Erin McKeown is nothing if not surprising: the quiet girl wearing the Fluevogs and an impish smile is also the Brown-educated multi-instrumentalist who writes gorgeous, literate pop songs and looms much larger than her petite five-foot frame when she’s performing onstage.
But today her surprises have nothing to do with music. As she and her fellow artists prepare for the photo shoot in a suite at the Holiday Inn, one of the publicists is having trouble remembering the name of the Mets’ Class A minor league baseball team in Brooklyn.
“The Cyclones,” murmurs McKeown.
“Oh, are you from New York?”
“No. I’m just a sports fanatic.”
McKeown, who probably would have gone to college on a field hockey scholarship if not for a newfound love for songwriting, enjoys all sports, but none more than baseball. Add the Baltimore Orioles to Judy Garland, ornithology, cinema, Tin Pan Alley and Django Reinhardt on her list of passions.
Her diversity of interests has carried over to her first two albums, especially her most recent, Grand, which is stylistically all over the map.
“I really think I’ve gotten it out of my system to need to have 10 different kinds of things on one record,” McKeown says. “I think I’m finally over it. … Sonically, I can tell what I want [the next album] to sound like. It’ll probably be more of an extension of the Distillation sound, which was like pretty raw, and a lot more space. I could just see it be a really intricate record, with a lot of instruments.”
She also says it will be a much more personal album after the more detached Grand. Her debut, Distillation, was filled with lines like, “Something about success that lies / Something about success / That lies, lies next to me / In a strange bed” and “Untie these strings, from my heart / And when they’re gone / Well, I fall apart in your hands / And I am undone.” But Grand mined Arthur Miller short stories, Igor Stravinsky anecdotes and the ever-present Judy Garland for inspiration.
“Some personal things that have gone on have made me want to put the best of myself in my songs again, instead of stuff from someone else’s. What I discovered most about Grand, is that the songs that are more emotional—whether they’re about me or someone else—are easier to play. It’s easier to find a way to do those every night. It’s like a self-fulfilling energy. I actually felt “Slung Lo” do its job. I’ve been tired and frustrated, and I’ve sung that song and felt better … even if it’s for three minutes.”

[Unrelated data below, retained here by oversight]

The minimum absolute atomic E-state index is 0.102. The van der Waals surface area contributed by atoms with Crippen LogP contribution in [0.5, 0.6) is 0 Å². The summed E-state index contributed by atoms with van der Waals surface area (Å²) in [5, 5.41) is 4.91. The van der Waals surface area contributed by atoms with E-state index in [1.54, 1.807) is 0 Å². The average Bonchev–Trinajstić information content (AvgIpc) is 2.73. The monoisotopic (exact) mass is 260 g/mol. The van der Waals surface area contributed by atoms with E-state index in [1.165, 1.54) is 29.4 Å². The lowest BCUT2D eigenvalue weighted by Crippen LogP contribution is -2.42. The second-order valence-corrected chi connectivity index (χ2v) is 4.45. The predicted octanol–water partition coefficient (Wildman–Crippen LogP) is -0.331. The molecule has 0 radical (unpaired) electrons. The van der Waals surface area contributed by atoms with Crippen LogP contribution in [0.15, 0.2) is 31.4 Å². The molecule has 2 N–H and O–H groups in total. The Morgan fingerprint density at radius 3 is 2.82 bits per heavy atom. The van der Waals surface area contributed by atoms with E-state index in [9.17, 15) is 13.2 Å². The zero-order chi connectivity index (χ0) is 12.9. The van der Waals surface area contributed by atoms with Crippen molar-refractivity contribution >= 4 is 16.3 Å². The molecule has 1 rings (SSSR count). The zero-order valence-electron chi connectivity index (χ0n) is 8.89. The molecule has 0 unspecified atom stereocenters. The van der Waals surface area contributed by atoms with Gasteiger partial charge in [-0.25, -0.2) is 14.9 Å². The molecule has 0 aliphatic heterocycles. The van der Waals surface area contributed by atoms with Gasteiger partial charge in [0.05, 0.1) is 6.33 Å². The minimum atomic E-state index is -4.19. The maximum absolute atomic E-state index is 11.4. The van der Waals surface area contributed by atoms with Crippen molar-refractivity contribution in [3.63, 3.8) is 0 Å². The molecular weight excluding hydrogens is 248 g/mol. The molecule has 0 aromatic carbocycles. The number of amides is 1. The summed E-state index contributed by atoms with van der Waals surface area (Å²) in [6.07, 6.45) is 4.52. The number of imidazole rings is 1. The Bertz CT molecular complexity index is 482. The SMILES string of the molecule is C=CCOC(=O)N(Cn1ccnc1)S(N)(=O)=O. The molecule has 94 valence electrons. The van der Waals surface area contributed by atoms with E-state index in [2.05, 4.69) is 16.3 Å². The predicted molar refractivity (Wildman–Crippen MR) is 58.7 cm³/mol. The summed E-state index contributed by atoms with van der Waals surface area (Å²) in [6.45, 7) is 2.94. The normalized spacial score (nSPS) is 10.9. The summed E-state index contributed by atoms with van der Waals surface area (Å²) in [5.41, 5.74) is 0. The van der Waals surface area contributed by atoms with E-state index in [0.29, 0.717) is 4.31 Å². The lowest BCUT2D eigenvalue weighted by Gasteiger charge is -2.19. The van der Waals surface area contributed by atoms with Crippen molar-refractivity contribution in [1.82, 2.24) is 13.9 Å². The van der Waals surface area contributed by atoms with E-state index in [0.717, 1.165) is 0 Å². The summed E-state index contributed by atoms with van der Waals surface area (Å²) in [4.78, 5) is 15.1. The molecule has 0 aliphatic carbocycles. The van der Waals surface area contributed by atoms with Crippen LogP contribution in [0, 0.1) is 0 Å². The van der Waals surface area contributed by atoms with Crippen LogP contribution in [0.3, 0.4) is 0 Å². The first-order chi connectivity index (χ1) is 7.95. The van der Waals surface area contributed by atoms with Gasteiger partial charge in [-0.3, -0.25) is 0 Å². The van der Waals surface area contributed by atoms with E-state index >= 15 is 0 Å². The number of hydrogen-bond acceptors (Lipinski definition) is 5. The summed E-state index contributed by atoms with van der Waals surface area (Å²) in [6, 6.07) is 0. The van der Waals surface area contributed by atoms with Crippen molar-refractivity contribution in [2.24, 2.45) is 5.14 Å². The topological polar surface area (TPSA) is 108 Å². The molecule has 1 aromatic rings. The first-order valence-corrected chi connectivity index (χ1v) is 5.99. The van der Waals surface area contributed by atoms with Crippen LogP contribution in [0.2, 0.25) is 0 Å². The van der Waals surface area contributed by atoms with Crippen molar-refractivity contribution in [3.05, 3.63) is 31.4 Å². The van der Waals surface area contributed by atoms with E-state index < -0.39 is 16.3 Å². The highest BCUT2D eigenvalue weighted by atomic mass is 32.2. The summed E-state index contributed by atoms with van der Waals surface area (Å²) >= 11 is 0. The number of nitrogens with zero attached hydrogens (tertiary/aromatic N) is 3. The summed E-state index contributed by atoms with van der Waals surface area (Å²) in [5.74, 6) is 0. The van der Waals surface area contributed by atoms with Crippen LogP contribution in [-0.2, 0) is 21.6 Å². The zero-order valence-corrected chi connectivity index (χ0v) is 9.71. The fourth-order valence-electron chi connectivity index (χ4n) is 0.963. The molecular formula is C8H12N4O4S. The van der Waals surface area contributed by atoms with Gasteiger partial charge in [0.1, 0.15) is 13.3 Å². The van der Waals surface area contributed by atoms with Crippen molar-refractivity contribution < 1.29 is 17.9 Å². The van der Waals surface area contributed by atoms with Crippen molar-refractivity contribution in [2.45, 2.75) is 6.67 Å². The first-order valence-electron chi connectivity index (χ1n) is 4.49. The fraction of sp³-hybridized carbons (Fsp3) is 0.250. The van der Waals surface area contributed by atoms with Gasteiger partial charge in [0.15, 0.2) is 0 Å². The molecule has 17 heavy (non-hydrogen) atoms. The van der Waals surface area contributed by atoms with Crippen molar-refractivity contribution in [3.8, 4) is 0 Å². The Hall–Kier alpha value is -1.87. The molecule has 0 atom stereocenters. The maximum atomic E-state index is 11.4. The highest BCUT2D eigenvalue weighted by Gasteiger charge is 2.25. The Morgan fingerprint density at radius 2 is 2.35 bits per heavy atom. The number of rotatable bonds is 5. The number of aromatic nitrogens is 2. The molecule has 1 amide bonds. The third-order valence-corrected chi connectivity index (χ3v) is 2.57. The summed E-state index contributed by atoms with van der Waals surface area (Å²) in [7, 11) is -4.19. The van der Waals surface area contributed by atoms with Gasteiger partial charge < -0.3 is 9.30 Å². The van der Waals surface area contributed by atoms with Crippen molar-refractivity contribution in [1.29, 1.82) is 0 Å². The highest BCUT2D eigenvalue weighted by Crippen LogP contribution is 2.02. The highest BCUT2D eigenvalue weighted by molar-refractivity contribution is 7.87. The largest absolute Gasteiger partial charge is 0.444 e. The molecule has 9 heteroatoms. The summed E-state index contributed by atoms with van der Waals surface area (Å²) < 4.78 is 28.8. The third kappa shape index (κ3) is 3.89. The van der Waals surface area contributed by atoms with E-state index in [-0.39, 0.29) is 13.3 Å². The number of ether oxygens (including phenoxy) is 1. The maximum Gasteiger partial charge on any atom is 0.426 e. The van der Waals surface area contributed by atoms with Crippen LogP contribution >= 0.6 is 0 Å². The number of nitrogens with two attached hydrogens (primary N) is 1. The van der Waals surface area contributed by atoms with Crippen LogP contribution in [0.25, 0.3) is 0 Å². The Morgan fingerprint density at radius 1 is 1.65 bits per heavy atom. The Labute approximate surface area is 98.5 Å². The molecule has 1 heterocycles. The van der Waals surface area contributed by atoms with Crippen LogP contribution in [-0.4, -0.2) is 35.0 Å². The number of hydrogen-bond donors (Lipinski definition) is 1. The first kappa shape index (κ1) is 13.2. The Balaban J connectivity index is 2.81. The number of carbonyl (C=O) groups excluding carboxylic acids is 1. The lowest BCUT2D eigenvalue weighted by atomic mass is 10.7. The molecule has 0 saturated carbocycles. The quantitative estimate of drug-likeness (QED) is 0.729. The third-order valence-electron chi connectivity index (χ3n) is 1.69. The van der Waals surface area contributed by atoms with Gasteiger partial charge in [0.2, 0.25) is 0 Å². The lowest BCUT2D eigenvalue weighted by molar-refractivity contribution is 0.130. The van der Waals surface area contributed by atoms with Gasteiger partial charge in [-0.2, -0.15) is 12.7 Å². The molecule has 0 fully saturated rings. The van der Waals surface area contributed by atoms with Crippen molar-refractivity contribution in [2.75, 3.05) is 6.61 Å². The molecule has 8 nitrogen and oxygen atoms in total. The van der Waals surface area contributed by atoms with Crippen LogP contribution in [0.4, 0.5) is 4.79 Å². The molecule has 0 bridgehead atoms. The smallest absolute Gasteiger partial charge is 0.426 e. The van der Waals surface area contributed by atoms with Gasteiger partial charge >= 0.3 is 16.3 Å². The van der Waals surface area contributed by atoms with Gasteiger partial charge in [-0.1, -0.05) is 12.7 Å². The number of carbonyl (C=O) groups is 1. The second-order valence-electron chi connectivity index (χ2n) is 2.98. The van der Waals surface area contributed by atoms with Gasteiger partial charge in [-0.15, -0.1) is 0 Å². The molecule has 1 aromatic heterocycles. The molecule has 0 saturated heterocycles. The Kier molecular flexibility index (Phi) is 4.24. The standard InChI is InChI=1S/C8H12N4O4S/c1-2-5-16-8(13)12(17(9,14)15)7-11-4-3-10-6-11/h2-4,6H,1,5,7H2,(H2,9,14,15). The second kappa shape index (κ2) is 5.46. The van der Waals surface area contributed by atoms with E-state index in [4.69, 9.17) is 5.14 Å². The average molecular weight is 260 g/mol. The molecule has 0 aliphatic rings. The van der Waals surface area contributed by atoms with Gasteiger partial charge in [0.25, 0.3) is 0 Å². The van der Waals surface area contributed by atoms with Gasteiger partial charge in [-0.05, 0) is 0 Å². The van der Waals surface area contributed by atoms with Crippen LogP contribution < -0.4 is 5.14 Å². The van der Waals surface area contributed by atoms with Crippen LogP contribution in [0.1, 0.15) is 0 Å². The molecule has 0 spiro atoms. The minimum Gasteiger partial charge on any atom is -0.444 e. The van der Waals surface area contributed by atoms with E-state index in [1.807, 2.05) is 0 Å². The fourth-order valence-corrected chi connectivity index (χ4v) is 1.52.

McKeown has only recently returned from her first headlining tour in Ireland after two trips opening for The Be Good Tanyas. The theatrical atmosphere at some of the venues suited her cinematic style particularly well. But her favorite place to play was a little black-box theatre in Cork, which also had space for people to dance and drink.
“I feel more like a musician when people are dancing than any other time,” she says. “ There are many ways to experience music, but one of the most primal is so that people can dance. You can’t really dance without music. I always feel I’m really doing my job when people are dancing. When I was in university, I used to drum for African dance classes and it always felt like what a musician really should be doing.
“When people analyze songs or listen too much to the words or think too much about concepts of albums and things like that, it’s getting a little too far away from what you make music for in the first place. … You don’t have to think when you dance. If people are just staring at you, you wonder if there’s a connection. But if people are moving their head or dancing, you know that they’re listening.”
And they’ll be listening for a long time to come.